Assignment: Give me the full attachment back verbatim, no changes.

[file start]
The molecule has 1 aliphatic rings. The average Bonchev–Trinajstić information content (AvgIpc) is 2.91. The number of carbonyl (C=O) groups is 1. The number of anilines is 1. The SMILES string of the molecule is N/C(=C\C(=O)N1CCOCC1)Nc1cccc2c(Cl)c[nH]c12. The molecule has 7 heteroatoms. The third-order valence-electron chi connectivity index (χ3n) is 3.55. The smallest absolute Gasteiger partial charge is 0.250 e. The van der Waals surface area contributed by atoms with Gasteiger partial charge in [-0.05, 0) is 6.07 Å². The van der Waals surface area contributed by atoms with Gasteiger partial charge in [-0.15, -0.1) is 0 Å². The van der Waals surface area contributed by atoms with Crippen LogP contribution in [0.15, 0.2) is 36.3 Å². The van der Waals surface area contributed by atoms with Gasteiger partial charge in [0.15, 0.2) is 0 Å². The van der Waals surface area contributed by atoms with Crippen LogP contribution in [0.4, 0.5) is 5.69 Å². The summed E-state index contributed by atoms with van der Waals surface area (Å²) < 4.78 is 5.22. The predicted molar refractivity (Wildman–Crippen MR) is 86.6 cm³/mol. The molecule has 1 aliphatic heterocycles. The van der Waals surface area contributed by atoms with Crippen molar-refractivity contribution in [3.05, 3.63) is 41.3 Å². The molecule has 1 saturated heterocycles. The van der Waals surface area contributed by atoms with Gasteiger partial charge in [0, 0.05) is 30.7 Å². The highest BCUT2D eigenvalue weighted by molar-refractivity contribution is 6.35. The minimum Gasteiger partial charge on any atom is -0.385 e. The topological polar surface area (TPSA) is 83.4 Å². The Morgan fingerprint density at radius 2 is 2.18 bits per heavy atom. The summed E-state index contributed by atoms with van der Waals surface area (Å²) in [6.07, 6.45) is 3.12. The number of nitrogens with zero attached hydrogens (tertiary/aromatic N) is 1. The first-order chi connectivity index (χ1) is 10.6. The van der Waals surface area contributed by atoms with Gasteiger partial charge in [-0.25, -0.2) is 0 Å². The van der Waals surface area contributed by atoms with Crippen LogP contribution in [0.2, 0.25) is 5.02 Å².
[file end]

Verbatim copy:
The molecule has 1 aliphatic rings. The average Bonchev–Trinajstić information content (AvgIpc) is 2.91. The number of carbonyl (C=O) groups is 1. The number of anilines is 1. The SMILES string of the molecule is N/C(=C\C(=O)N1CCOCC1)Nc1cccc2c(Cl)c[nH]c12. The molecule has 7 heteroatoms. The third-order valence-electron chi connectivity index (χ3n) is 3.55. The smallest absolute Gasteiger partial charge is 0.250 e. The van der Waals surface area contributed by atoms with Gasteiger partial charge in [-0.05, 0) is 6.07 Å². The van der Waals surface area contributed by atoms with Gasteiger partial charge in [-0.15, -0.1) is 0 Å². The van der Waals surface area contributed by atoms with Crippen LogP contribution in [0.15, 0.2) is 36.3 Å². The van der Waals surface area contributed by atoms with Gasteiger partial charge in [0.15, 0.2) is 0 Å². The van der Waals surface area contributed by atoms with Crippen LogP contribution in [0.4, 0.5) is 5.69 Å². The summed E-state index contributed by atoms with van der Waals surface area (Å²) < 4.78 is 5.22. The predicted molar refractivity (Wildman–Crippen MR) is 86.6 cm³/mol. The molecule has 1 aliphatic heterocycles. The van der Waals surface area contributed by atoms with Crippen molar-refractivity contribution in [3.05, 3.63) is 41.3 Å². The molecule has 1 saturated heterocycles. The van der Waals surface area contributed by atoms with Gasteiger partial charge in [0, 0.05) is 30.7 Å². The highest BCUT2D eigenvalue weighted by molar-refractivity contribution is 6.35. The minimum Gasteiger partial charge on any atom is -0.385 e. The topological polar surface area (TPSA) is 83.4 Å². The Morgan fingerprint density at radius 2 is 2.18 bits per heavy atom. The summed E-state index contributed by atoms with van der Waals surface area (Å²) in [6.07, 6.45) is 3.12. The number of nitrogens with zero attached hydrogens (tertiary/aromatic N) is 1. The first-order chi connectivity index (χ1) is 10.6. The van der Waals surface area contributed by atoms with Gasteiger partial charge in [-0.25, -0.2) is 0 Å². The van der Waals surface area contributed by atoms with Crippen LogP contribution in [0.2, 0.25) is 5.02 Å².